Vintage Wrangler 13MJZ jeans

The right leg knee has been mended by hand and the wear-marks on the patch tells us that it has been the back of the knee on another pair of jeans before it became a patch. 

Vintage Wrangler 13MJZ jeans

The left leg has similar repairs as the right one. Another detail with most vintage Wrangler jeans is the folded seams on both sides of the legs. You do see selvage versions of Wrangler but it is not as common. The folded seam on the inside leg is supposed to be more comfortable when riding, and combined with a "U" shaped crotch it is one of the reasons that Wranglers have been favored by cowboys ever since. Since I haven't tried riding in them I cant really say if it makes that big of a difference, but if you know, please tell us!

What makes a difference however is the fact that Wrangler uses left hand twill fabric, meaning that the diagonal twill pattern rises to the left as seen from this view. What I have learned about wearing left hand fabric compared to right hand is that they will get softer faster and feel somewhat stretchy compared to a right hand fabric. My thoughts on the subject are that this has to do with the fact that the yarn used is spun in the same direction no matter if it will be woven into a right hand or a left hand weave, and that a left hand weave makes the threads unwind slightly, while a right hand weave tightens the threads twist slightly. I suspect that this is also one of the reasons for left hand fabrics to fade into a brighter shade than the right hands, due to the fact that the indigo molecules will rub off easier in a low tension fabric. These are just my speculations, so please don't take them for facts. 

Vintage Wrangler 13MWZ jeans

Mendings close to the crotch area.

Vintage Wrangler 13MJZ jeans

The inside of the back of the jeans. Here, its easier to see the sizes of the patches that has been used and also the hand made stitches that stop the pants from falling apart.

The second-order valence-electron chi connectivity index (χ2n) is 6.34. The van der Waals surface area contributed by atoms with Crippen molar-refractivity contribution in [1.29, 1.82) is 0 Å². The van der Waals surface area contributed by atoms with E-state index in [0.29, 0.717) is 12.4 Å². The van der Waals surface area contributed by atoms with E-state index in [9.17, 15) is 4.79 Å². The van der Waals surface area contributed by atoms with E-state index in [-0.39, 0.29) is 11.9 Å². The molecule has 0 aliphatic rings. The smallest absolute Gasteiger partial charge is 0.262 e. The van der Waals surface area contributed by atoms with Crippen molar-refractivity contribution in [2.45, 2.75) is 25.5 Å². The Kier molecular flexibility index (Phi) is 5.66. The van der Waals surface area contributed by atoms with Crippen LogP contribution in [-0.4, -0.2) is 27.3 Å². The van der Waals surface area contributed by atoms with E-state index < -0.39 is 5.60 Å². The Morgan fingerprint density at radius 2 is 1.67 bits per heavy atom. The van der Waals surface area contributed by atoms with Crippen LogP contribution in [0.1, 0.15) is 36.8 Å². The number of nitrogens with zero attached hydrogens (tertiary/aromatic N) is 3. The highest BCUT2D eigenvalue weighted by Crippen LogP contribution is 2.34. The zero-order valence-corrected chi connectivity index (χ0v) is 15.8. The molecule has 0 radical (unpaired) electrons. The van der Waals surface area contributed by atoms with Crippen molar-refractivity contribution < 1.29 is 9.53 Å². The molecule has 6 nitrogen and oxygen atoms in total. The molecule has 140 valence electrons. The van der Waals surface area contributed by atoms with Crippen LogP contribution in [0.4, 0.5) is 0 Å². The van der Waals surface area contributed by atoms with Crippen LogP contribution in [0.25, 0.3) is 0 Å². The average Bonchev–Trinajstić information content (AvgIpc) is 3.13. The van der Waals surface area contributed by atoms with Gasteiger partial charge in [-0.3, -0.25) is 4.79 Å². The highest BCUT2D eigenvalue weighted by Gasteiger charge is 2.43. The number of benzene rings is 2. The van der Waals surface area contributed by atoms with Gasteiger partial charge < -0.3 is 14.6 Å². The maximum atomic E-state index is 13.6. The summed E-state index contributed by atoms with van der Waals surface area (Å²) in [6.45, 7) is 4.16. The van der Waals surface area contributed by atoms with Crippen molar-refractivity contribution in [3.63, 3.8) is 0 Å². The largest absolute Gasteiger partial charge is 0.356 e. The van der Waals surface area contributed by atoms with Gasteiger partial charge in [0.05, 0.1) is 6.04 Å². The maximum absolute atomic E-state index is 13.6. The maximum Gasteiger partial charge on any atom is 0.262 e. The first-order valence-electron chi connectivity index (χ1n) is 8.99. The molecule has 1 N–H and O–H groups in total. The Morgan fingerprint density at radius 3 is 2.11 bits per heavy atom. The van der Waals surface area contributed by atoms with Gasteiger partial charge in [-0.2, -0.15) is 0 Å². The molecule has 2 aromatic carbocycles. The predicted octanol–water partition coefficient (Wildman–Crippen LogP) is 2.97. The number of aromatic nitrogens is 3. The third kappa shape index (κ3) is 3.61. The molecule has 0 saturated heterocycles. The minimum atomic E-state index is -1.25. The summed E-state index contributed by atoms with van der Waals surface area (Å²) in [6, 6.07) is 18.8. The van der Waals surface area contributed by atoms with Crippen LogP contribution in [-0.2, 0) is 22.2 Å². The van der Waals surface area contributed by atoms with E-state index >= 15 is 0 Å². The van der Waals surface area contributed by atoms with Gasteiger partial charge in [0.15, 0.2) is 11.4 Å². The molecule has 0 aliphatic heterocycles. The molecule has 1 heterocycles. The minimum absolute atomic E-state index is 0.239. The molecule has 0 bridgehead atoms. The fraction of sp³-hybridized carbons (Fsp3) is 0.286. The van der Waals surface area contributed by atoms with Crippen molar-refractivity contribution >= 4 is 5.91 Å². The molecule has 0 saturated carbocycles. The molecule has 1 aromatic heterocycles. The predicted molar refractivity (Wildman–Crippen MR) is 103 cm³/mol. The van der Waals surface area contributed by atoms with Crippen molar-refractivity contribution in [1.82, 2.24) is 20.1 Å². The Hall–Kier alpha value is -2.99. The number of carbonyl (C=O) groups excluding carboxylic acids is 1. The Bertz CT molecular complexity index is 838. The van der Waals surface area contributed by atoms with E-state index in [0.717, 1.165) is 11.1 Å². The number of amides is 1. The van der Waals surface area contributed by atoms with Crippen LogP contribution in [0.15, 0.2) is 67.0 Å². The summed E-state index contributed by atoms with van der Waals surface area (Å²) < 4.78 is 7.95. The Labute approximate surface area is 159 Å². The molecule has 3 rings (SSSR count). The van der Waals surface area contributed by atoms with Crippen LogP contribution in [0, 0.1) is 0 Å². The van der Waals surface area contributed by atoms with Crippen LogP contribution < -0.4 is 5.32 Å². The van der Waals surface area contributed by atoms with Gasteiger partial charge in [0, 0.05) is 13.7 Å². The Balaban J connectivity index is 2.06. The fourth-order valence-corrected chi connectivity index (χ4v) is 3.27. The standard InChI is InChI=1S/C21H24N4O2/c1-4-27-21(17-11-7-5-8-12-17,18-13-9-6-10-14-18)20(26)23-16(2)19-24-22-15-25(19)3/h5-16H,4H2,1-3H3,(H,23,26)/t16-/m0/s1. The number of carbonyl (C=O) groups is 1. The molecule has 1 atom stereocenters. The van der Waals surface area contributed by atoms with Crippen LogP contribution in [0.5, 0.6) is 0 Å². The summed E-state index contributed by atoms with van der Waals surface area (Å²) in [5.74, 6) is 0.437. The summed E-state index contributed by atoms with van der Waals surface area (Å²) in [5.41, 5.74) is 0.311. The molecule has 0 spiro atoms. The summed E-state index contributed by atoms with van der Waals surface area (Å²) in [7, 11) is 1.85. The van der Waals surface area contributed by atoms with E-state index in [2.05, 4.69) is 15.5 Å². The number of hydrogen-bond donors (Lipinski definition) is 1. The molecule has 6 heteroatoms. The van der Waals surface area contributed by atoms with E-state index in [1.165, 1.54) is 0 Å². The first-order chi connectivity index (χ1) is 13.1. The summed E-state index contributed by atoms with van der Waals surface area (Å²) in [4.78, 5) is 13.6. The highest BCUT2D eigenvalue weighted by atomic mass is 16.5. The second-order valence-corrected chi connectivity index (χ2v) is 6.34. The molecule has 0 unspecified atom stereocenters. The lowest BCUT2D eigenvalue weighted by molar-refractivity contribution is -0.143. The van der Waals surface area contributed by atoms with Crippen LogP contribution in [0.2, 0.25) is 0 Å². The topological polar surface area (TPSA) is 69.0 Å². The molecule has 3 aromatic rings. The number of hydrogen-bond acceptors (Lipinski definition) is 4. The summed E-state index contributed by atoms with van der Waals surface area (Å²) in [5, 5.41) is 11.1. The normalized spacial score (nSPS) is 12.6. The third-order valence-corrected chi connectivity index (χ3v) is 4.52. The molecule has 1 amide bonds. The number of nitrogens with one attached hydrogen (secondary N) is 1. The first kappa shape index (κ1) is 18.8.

We hope you enjoyed the reading about these well worn jeans and if you think we got something wrong or if you know something that we missed please share your thoughts in the comments!

Last weeks "from the archives" blog post was quite the opposite from this pair of jeans. When we wrote about a New without tags Levis Denim Family women's jacket and if you would like to read that story you will find the blog post here.


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  • Hi Douglas, It’s SingleMaltRick here. I Live in LA. , but my Distillery is in Denver. We are launching a new Brand called Blue Peak and I’m trying to get in touch with the Marketing Division of Wrangler and would love to have a Denim Historian and a Whiskey Historian ( that’s Me) to introduce Consumers to Whiskey & Denim through Blue Bell & Blue Peak Launch. But I’m finding difficulty getting in touch with them.. can you help me out ? Thank you

    rick edwards
  • Hi Metthew! Thanks for the kind words. I also love vintage leather jackets, unfortunately I don’t have a vintage Cafe Racer in my archive but I do have a vintage Levis leather jacket that we hopefully can wright about in the future :)

    Best wishes!


    Douglas Luhanko